Oh, Give Me A Home Where The Unicorns Roam


Raising kids is a challenge, and the fact is no matter how old they are there’s a part of you which always sees them as your little charges.

At the moment I’m in two minds about the current situation in our home. On the one hand, I can’t begin to tell you how thrilled I am to announce my eldest child, Master24, has moved back in with us.

With his girlfriend.

Meaning we now have nine people living in a four bedroom (actually three bedrooms plus a sleep out) home with only one toilet.

It’s awesome! I mean it! Well, bathroom issues aside, I mean it.

Mainly because he can spend time with his younger siblings, which is so important. After all, he’d headed off to university by the time his youngest sister was born, so they’ve got some catching up to do.

Because we are fantastic parents, Tracey and I are all for promoting that.

“Bye!” we’ll say on a Saturday morning as we dance out the door to grab a coffee and chat all by our child free selves. “You kids have fun now.”

And can I just say, he’s been fantastic on that front. Both him and Charlotte play board or card games with the kids, and are happy to watch any old dribble they punch up on Presto or Netflix.

But late this week, things took an unusual turn.

“Where are you going?” Miss4 asked her big brother as he was about to head out the door. He explained he was off to work. “Okay,”I’ll come with you.”


“I’ll get my shoes.”


“You tell Mummy.”

He then had to explain his work wouldn’t let him bring kids to work. Miss4 didn’t miss a beat.

“That’s okay,” she said. “You can take Onchao.”


She dashed into her room and reappeared with the toy Santa decided she had to have, which she named after the winged baby unicorn in Mia & Me.

I hate I even know that. I mean, Mia & Me is no Barbie Life In The Dreamhouse. Just sayin’.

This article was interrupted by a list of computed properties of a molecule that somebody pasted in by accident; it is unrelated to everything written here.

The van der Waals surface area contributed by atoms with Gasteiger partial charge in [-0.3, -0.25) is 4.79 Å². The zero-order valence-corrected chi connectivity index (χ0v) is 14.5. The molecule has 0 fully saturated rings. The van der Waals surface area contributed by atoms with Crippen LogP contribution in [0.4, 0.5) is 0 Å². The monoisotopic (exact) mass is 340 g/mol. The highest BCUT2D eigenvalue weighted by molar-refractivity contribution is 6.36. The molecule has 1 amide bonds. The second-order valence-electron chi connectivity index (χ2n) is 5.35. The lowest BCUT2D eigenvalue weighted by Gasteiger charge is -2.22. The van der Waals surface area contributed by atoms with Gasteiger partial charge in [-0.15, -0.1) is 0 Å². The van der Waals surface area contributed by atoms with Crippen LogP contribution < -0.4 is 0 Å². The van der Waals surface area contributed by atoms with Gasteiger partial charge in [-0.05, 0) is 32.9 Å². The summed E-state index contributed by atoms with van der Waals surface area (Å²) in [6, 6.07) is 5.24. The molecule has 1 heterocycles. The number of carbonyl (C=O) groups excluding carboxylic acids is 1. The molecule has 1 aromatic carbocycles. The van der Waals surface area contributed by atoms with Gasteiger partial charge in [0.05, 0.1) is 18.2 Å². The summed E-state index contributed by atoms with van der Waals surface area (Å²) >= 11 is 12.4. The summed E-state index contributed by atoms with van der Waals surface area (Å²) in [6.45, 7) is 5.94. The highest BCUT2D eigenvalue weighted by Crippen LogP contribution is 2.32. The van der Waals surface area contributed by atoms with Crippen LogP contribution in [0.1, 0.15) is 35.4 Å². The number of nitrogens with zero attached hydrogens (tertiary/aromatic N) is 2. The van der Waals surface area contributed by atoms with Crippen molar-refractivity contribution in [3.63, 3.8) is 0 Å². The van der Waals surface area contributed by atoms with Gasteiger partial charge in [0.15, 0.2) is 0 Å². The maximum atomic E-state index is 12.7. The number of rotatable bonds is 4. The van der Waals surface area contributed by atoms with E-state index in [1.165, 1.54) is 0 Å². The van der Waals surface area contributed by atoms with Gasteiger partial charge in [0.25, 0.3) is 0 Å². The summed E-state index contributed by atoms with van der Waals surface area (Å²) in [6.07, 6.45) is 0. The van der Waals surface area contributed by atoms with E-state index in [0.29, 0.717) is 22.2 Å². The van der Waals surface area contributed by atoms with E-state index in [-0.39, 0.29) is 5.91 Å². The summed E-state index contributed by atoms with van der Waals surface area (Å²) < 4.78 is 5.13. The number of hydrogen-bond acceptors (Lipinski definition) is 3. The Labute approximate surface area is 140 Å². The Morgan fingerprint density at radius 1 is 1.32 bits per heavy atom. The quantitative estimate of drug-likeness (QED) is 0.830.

“Onchao!” she announced, shoving her white, horned, winged toy white horse into his arms. “She can go with you today.”

As you can imagine, he was thrilled. Nearly as much as Miss4 was when he arrived back that evening.

“You’re home!” squealed Miss4, running up to him…and grabbing Onchow out of his arms. “Did you have a nice day at Geoffrey’s work?” They ran off together to catch up.

“I didn’t have the heart to tell her I left her unicorn in the car,” he told me later. “I had to park a fair way from the office and I didn’t want to walk the streets with it.”

Not that he got away entirely scot-free.

“Nice unicorn in your car,” a workmate said to him later that morning.

It’s all sorts of wonderful to see Master24 getting this deeply involved in the lives of his little brother and sisters. With the right sort of nurturing, long after Tracey and I are gone they’ll still have each other.

Like I say, it’s great they’ve got this chance to connect.

On the one hand.

But on the other hand, I am concerned Master24 and his girlfriend seeing what’s actually involved in managing the squabbling and workload and demands of these little angels might put them off having kids of their own any time soon.

“You kidding?” Tracey scoffed at me when I brought this up. “None of them are in nappies and they all pretty much take care of themselves. We’ve done the hard yards. This is the easy bit.”

“Well, for Pete’s sake don’t tell them that,” I said.

The kids are constantly in their room making demands and invading their space, and we absolutely don’t want to scare them off before they’ve even started.

Grandkids are our reward for always coming back after we escape the madness to hide out in cafes where we’re able to finish thoughts, sentences and warm beverages.

Master24: “I drove very carefully. I didn’t want to get pulled over and have to explain I wasn’t on drugs.”

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Raising a family on little more than laughs.


  • What a lovely heartwarming post. It is so important to foster those connections that will help our children long after we are gone. When master 24 is an old man he will have a lot of siblings invested in his welfare. However as the eldest sibling of a tribe, I’d suggest he gets a do not disturb sign for his door, STAT.

  • This is great? its kind of like being given all sorts of stuff by kids, which i always accept very gratefully, and then get rid of once they’ve forgotten about it (shhh dont tell them)?

  • I too am always grateful for the well intentioned junk they give me, but sometimes I get caught spinning and putting it straight in the bin. Have to remember to wait until they leave the room. Also, to hide it under something in the bin, because for sure it’ll be the one time they decide to put rubbish in the bin except the floor.

  • Put him off for a few years having kids, can’t you tell I’m a mum of a first born attending Uni ?

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